Staten Island Congressman Daniel Donovan, the city’s sole Republican voice on the Hill, revealed today that he has decided to co-sponsor two bills that will offer legal status to so-called “DREAMers” who arrived in the U.S. as minors, as well as temporary protection from deportation and work authorization.
The Recognizing America’s Children Act, sponsored by Florida Congressman Carlos Curbelo, would provide those immigrants vetted by the U.S. Department of Homeland Security three pathways toward legalization—higher education, service in the armed forces or work authorization. And after a five-year probationary period, they would be able to reapply for five-year permanent status.
Donovan, who represents Staten Island and fragments of Brooklyn, took to his Twitter account to announce that he is supporting the legislation.
Donovan is also a sponsor of the BRIDGE Act—Bar Removal of Individuals who Dream and Grow our Economy—which would protect undocumented young people brought to the United States as children in the event that President Donald Trump discontinues former President Barack Obama’s Deferred Action for Childhood Arrivals program. DACA, which Obama created via executive order, allowed eligible immigrants to apply for temporary relief from arrest and expulsion.
It is unclear whether Trump will continue DACA, though he has said he would not end the program.
BRIDGE Act, sponsored by Colorado Congressman Mike Coffman, would effectively reinstate the program vial legislation.
The congressman praised both proposals in a statement sent to the Observer.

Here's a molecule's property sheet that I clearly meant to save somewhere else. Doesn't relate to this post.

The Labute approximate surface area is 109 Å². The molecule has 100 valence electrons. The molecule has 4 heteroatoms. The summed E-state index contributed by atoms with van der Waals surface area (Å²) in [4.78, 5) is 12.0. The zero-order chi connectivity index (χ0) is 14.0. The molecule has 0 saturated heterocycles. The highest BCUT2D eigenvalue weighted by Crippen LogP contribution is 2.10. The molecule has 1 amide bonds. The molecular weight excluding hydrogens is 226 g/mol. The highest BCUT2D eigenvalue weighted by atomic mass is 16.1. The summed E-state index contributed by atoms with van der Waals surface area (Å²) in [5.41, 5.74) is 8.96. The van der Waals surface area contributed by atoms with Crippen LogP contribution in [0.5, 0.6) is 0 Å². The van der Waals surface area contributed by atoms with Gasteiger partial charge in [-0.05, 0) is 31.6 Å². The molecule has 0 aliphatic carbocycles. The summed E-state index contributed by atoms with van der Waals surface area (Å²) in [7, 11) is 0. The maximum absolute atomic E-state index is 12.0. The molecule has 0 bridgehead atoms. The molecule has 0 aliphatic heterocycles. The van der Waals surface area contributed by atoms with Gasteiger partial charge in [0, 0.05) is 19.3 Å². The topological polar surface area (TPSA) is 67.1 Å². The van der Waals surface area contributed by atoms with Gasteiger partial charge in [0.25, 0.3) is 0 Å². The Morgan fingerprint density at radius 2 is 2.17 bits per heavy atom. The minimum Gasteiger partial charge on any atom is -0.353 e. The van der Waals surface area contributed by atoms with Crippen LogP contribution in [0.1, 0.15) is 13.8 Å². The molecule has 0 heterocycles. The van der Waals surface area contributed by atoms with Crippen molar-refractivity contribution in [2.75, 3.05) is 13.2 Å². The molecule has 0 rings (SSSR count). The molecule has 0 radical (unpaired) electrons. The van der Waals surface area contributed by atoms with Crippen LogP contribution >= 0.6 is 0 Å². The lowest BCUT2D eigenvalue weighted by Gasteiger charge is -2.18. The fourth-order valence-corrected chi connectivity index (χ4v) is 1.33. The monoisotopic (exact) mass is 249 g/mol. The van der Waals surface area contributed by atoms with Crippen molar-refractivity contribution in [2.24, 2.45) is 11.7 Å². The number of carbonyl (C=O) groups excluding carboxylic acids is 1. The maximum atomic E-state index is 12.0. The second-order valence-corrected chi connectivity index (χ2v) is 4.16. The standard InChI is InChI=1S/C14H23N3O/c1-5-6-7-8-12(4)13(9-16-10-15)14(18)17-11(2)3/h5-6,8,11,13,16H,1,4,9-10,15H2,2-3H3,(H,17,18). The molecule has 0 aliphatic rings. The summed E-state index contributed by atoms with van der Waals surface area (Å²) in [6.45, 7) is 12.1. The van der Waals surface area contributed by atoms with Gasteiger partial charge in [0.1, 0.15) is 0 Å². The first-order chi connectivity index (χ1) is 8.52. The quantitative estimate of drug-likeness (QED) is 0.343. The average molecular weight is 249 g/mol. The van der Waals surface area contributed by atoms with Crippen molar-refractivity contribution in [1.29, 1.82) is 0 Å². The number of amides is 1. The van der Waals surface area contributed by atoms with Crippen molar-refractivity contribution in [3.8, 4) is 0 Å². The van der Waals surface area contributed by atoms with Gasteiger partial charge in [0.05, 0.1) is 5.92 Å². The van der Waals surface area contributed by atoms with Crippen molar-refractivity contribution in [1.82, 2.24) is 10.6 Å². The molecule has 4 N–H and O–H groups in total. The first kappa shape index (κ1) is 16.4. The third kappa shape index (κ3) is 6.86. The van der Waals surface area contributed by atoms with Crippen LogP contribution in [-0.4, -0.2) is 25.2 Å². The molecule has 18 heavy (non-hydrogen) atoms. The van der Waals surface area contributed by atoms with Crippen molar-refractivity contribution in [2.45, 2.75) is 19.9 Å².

“Our immigration system is terribly broken and needs comprehensive repair,” he said. “These individuals have contributed to our nation, the only place they’ve called home, by pursuing military service, higher education, and contributing to our economy, and I am proud to support this legislation which will make our nation stronger.”
Donovan, whose district backed Trump overwhelmingly in the Republican primary and again in last November’s election, has a history of standing up for the Queens-born mogul. After initially backing Ohio Gov. John Kasich, the congressman endorsed Trump, and stood by him even after a 2005 tape emerged of the candidate casually discussing sexual assault.
At the end of January, Donovan said that Trump’s first executive order barring entry to people from Muslim-majority countries “is in America’s best interest.”
Still, he has lobbied for Congress to fully reimburse the NYPD for protecting Trump Tower, and said last month he would vote against repealing former President Barack Obama’s Affordable Care Act without a replacement program in place—and so far, he has not yet stated whether he will support the GOP’s replacement proposal.
And as for Trump’s budget document, he described it as “step one” in the negotiating process and said that he remains committed to pushing for “consistent security funding” for New York City.
The congressman won re-election overwhelmingly last fall, but has recently had to face protests from more liberal constituents over his refusal to hold an in-person town hall last month.
Instead, Donovan hosted a public call-in with 14,000 constituents on February 16 in which he fielded questions about issues such as ACA, Trump’s Muslim travel ban and climate change.
Last week, Donovan and Cesar Vargas—the first undocumented attorney admitted to the New York State Bar and a former staffer for Vermont Sen. Bernie Sanders 2016 presidential campaign—penned a joint op-ed for The Washington Post in which they recounted how they came to realize they agreed on a number of issues affecting undocumented immigrants after meeting and listening to each other.
Last month, Donovan met with Vargas and other immigrant activists to discuss immigration issues. Vargas took to his Facebook and Twitter accounts today to praise Donovan’s move, though he reiterated calls for a town hall.
“A step in the right direction that we can build on to protect more of our community and can take us farther with a town hall to ensure the 11th Congressional District can know more about what is going on in Washington with issues like immigration, healthcare, the budget, environment, housing etc, that is affecting the country,” Vargas said in a statement on his Facebook page.
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